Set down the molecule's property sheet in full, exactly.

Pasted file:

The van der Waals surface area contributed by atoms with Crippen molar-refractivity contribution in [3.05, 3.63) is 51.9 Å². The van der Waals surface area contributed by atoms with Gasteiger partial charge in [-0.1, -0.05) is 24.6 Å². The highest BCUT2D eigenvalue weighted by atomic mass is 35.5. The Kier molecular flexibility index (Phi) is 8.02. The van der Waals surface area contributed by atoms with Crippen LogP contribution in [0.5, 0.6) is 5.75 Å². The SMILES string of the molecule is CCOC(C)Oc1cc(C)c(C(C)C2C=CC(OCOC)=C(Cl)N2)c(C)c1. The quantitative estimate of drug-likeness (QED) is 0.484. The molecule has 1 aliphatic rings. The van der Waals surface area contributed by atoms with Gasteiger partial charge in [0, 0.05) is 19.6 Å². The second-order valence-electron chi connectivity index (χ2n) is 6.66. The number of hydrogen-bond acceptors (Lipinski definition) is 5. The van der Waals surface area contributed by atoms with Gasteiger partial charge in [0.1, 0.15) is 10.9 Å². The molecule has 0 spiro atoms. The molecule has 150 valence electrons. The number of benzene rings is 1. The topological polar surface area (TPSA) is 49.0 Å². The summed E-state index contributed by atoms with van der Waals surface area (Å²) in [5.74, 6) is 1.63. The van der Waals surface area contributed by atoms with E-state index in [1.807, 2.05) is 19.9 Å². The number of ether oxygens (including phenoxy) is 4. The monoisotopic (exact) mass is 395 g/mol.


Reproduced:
The van der Waals surface area contributed by atoms with Crippen molar-refractivity contribution in [3.05, 3.63) is 51.9 Å². The van der Waals surface area contributed by atoms with Gasteiger partial charge in [-0.1, -0.05) is 24.6 Å². The highest BCUT2D eigenvalue weighted by atomic mass is 35.5. The Kier molecular flexibility index (Phi) is 8.02. The van der Waals surface area contributed by atoms with Crippen LogP contribution in [0.5, 0.6) is 5.75 Å². The SMILES string of the molecule is CCOC(C)Oc1cc(C)c(C(C)C2C=CC(OCOC)=C(Cl)N2)c(C)c1. The quantitative estimate of drug-likeness (QED) is 0.484. The molecule has 1 aliphatic rings. The van der Waals surface area contributed by atoms with Gasteiger partial charge in [0, 0.05) is 19.6 Å². The second-order valence-electron chi connectivity index (χ2n) is 6.66. The number of hydrogen-bond acceptors (Lipinski definition) is 5. The van der Waals surface area contributed by atoms with Gasteiger partial charge in [0.1, 0.15) is 10.9 Å². The molecule has 0 spiro atoms. The molecule has 150 valence electrons. The number of benzene rings is 1. The topological polar surface area (TPSA) is 49.0 Å². The summed E-state index contributed by atoms with van der Waals surface area (Å²) in [5.74, 6) is 1.63. The van der Waals surface area contributed by atoms with E-state index in [1.807, 2.05) is 19.9 Å². The number of ether oxygens (including phenoxy) is 4. The monoisotopic (exact) mass is 395 g/mol.